The Tea Party movement’s get-out-the-vote operation is built on two slightly contradictory realities: the party is indisputably a grassroots, volunteer-driven movement, and Tea Partiers are working closely with Republican and establishment conservative groups. Their impact on the election will be to help veteran Washington wheeler-dealers such as House Republican leader John Boehner attain power, but they remain a decentralized social movement, with an emphasis on the social.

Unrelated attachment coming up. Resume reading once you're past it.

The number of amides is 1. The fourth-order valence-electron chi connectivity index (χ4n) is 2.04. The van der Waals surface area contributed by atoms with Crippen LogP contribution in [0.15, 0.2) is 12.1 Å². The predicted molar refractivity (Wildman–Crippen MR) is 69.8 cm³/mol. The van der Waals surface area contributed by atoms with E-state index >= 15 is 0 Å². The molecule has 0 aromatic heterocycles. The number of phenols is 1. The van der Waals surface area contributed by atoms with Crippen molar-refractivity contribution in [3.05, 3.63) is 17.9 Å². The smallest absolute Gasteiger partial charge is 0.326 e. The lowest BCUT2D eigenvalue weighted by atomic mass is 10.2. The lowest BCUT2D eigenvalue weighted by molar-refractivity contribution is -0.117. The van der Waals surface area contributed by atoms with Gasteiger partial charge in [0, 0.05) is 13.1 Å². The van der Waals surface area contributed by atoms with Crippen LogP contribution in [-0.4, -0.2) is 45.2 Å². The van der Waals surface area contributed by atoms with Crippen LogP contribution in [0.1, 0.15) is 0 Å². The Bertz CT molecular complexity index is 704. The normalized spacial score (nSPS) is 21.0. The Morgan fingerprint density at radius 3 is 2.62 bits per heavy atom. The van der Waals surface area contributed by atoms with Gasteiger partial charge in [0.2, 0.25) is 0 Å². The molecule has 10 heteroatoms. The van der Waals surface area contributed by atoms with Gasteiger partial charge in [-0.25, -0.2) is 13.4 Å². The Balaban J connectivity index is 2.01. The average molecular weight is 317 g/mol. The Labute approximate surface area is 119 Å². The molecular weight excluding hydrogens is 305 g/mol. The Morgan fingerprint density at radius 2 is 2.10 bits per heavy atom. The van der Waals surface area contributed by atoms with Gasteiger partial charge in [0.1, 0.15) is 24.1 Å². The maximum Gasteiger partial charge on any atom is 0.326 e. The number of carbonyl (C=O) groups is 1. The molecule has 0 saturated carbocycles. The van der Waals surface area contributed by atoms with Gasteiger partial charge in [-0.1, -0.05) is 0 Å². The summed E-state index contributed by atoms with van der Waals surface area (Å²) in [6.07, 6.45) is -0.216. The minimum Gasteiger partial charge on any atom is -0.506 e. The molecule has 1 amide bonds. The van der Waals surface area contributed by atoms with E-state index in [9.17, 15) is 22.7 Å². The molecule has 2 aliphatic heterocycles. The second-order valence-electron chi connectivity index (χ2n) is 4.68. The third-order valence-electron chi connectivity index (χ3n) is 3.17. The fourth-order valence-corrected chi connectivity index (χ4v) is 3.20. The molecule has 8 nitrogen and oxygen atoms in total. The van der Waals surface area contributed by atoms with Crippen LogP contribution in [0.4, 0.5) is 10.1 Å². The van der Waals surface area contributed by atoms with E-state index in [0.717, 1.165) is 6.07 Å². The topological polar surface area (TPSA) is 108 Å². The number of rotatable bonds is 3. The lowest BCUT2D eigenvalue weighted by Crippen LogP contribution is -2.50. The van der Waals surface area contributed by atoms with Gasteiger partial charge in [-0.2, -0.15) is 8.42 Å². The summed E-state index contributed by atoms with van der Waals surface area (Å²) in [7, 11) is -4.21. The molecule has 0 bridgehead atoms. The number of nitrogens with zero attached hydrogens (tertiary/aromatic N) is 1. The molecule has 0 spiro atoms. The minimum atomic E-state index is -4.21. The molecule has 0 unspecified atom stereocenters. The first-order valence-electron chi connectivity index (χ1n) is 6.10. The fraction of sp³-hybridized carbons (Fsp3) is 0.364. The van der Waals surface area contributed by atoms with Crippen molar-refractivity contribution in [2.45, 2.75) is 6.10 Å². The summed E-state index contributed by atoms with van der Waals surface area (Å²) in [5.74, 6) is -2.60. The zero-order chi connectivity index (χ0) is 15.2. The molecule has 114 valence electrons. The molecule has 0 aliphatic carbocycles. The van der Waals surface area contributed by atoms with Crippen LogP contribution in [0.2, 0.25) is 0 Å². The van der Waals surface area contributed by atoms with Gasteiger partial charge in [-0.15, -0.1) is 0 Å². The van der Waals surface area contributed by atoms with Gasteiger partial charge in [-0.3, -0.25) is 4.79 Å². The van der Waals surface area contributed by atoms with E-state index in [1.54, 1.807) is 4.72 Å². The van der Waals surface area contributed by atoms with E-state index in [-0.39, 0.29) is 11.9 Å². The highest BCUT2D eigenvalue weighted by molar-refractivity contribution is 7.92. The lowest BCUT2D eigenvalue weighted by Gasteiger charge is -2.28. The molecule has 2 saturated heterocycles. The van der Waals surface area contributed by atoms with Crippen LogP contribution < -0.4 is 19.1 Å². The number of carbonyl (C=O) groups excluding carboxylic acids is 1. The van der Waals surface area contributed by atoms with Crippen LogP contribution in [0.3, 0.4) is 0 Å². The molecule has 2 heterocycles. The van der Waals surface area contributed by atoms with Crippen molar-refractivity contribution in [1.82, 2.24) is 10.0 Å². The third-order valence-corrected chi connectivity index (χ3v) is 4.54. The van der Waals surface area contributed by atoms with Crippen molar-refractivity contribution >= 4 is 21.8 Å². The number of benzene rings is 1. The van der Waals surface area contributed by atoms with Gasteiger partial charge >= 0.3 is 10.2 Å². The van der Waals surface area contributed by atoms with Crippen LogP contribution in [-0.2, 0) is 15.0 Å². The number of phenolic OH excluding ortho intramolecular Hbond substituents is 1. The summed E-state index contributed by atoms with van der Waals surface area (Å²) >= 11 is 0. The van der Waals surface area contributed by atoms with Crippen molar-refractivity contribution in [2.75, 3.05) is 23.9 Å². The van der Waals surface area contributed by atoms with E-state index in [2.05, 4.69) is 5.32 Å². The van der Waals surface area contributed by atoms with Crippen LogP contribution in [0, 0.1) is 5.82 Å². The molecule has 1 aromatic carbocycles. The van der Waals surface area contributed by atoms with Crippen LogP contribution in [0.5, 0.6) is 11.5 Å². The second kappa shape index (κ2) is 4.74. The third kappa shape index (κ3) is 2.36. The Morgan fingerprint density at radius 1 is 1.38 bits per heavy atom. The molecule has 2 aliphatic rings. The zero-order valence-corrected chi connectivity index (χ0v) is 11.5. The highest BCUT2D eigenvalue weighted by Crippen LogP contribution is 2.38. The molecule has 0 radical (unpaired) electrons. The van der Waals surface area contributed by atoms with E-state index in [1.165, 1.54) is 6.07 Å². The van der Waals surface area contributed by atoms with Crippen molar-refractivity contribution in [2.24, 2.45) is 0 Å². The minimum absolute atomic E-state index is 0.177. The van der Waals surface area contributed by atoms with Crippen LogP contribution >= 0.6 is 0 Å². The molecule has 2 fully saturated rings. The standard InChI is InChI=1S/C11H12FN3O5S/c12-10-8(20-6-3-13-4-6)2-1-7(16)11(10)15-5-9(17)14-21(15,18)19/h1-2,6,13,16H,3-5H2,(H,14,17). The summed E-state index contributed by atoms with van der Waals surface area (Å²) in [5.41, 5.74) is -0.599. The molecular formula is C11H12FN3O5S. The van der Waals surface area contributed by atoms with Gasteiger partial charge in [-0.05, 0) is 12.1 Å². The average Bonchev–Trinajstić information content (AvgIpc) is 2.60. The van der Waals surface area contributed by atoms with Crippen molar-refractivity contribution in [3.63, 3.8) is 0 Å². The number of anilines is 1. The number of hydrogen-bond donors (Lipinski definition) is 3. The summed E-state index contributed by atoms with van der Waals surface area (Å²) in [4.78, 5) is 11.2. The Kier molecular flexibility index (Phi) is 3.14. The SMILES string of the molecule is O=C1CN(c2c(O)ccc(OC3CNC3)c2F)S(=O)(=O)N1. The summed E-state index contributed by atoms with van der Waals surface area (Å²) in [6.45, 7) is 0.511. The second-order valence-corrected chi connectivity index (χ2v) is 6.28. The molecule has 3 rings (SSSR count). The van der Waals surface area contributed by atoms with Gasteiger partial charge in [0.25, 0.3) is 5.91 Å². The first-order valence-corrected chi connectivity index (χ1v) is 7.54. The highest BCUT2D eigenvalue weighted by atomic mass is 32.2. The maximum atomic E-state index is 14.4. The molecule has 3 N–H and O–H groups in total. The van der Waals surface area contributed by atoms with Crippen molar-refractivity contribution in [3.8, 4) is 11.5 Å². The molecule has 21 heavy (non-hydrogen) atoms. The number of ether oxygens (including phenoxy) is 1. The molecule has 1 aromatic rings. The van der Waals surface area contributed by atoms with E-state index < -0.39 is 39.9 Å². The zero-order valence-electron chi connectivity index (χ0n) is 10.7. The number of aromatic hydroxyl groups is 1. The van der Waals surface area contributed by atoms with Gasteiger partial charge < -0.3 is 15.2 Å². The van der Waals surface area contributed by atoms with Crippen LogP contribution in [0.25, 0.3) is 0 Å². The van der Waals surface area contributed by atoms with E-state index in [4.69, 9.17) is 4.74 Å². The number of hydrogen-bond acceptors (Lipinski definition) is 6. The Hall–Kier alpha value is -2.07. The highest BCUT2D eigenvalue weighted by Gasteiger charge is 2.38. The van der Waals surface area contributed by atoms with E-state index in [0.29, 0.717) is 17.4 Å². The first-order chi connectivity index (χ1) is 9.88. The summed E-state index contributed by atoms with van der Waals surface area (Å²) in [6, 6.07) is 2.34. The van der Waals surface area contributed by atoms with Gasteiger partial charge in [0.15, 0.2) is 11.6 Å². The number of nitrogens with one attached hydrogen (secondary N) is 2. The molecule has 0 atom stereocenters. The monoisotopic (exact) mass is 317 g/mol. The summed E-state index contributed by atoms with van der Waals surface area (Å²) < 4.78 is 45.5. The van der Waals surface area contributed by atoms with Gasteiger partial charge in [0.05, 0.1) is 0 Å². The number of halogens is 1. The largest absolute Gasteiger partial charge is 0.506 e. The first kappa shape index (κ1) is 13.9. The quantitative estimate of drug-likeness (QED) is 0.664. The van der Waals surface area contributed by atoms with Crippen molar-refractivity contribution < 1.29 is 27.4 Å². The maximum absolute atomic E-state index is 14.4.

There is no one Tea Party, but rather a series of regional conservative groups that have formed statewide and national coalitions to coordinate their efforts. Take the Tea Party Patriots. They have only a half-dozen staffers and describe themselves as a platform for connecting local activists rather than a central structure that directs them. Their Web site, teapartypatriots.com, is more like a social network than the public face of a unitary organization. The site has 134,000 registered members. That’s considerably fewer than the much-touted, 13 million-person e-mail list of the Obama campaign, but it’s a group of highly engaged activists. And that doesn’t include the (possibly overlapping) memberships of other national organizations such as Tea Party Nation nor new conservative organizations like Glenn Beck’s 9/12 Project. When you join the Tea Party Patriots, you have the opportunity to join a group in your geographic area or start one if none exists. There are 2,800 groups affiliated with the Tea Party Patriots. Those groups can attract volunteers who are not registered on the site, and on a typical day there could be 20 group meetings listed on the site’s calendar. The meetings serve a wide range of purposes, “anything from studying literature from our Founding Fathers to planning events,” says Rob Gaudet, a national coordinator for Tea Party Patriots.